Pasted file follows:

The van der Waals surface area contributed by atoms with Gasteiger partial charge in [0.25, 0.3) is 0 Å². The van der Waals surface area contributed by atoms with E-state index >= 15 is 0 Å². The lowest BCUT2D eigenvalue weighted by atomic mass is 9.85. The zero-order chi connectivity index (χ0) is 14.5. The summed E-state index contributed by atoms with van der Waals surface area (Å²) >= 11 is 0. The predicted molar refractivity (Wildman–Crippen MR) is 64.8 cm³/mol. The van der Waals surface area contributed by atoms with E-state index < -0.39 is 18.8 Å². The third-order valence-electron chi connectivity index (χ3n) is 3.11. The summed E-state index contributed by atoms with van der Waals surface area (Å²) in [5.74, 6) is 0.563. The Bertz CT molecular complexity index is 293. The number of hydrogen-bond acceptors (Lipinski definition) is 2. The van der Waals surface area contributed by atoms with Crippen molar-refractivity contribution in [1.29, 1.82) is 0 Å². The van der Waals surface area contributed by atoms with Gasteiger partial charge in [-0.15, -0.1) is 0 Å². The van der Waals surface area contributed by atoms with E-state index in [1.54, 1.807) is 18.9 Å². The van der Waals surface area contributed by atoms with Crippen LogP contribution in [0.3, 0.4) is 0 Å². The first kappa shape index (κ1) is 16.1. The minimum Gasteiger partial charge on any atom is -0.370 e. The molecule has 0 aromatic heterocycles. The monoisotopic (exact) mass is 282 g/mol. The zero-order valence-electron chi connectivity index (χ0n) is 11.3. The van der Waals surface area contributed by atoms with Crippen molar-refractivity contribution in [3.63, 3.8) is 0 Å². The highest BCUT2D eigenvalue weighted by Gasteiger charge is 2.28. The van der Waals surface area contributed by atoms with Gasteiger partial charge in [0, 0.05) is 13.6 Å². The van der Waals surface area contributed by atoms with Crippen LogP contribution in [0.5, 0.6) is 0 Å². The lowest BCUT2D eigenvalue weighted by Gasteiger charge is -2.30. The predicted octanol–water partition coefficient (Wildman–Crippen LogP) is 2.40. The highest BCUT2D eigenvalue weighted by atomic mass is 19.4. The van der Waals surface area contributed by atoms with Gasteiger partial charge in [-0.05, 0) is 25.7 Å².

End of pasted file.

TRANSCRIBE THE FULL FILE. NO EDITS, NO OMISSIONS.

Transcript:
The van der Waals surface area contributed by atoms with Gasteiger partial charge in [0.25, 0.3) is 0 Å². The van der Waals surface area contributed by atoms with E-state index >= 15 is 0 Å². The lowest BCUT2D eigenvalue weighted by atomic mass is 9.85. The zero-order chi connectivity index (χ0) is 14.5. The summed E-state index contributed by atoms with van der Waals surface area (Å²) >= 11 is 0. The predicted molar refractivity (Wildman–Crippen MR) is 64.8 cm³/mol. The van der Waals surface area contributed by atoms with E-state index < -0.39 is 18.8 Å². The third-order valence-electron chi connectivity index (χ3n) is 3.11. The summed E-state index contributed by atoms with van der Waals surface area (Å²) in [5.74, 6) is 0.563. The Bertz CT molecular complexity index is 293. The number of hydrogen-bond acceptors (Lipinski definition) is 2. The van der Waals surface area contributed by atoms with Crippen molar-refractivity contribution in [1.29, 1.82) is 0 Å². The van der Waals surface area contributed by atoms with Gasteiger partial charge in [-0.15, -0.1) is 0 Å². The van der Waals surface area contributed by atoms with E-state index in [1.54, 1.807) is 18.9 Å². The van der Waals surface area contributed by atoms with Crippen LogP contribution in [0.3, 0.4) is 0 Å². The first kappa shape index (κ1) is 16.1. The minimum Gasteiger partial charge on any atom is -0.370 e. The molecule has 0 aromatic heterocycles. The monoisotopic (exact) mass is 282 g/mol. The zero-order valence-electron chi connectivity index (χ0n) is 11.3. The van der Waals surface area contributed by atoms with Crippen molar-refractivity contribution in [3.63, 3.8) is 0 Å². The highest BCUT2D eigenvalue weighted by Gasteiger charge is 2.28. The van der Waals surface area contributed by atoms with Gasteiger partial charge in [0, 0.05) is 13.6 Å². The van der Waals surface area contributed by atoms with Crippen LogP contribution in [0.5, 0.6) is 0 Å². The lowest BCUT2D eigenvalue weighted by Gasteiger charge is -2.30. The predicted octanol–water partition coefficient (Wildman–Crippen LogP) is 2.40. The highest BCUT2D eigenvalue weighted by atomic mass is 19.4. The van der Waals surface area contributed by atoms with Gasteiger partial charge in [-0.05, 0) is 25.7 Å².